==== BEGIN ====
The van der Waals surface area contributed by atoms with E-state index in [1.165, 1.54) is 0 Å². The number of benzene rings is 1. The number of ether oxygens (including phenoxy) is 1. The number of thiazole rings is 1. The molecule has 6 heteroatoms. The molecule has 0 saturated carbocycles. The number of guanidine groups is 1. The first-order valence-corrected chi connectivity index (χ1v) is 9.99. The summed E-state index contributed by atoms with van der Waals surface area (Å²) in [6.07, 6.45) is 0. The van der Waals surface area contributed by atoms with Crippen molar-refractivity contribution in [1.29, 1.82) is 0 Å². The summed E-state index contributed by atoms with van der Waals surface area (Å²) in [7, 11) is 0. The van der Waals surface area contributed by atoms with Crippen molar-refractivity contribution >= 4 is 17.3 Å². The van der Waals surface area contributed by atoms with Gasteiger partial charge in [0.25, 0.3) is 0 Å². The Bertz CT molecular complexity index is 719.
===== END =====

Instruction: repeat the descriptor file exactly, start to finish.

The van der Waals surface area contributed by atoms with E-state index in [1.165, 1.54) is 0 Å². The number of benzene rings is 1. The number of ether oxygens (including phenoxy) is 1. The number of thiazole rings is 1. The molecule has 6 heteroatoms. The molecule has 0 saturated carbocycles. The number of guanidine groups is 1. The first-order valence-corrected chi connectivity index (χ1v) is 9.99. The summed E-state index contributed by atoms with van der Waals surface area (Å²) in [6.07, 6.45) is 0. The van der Waals surface area contributed by atoms with Crippen molar-refractivity contribution in [1.29, 1.82) is 0 Å². The summed E-state index contributed by atoms with van der Waals surface area (Å²) in [7, 11) is 0. The van der Waals surface area contributed by atoms with Crippen molar-refractivity contribution >= 4 is 17.3 Å². The van der Waals surface area contributed by atoms with Gasteiger partial charge in [0.25, 0.3) is 0 Å². The Bertz CT molecular complexity index is 719.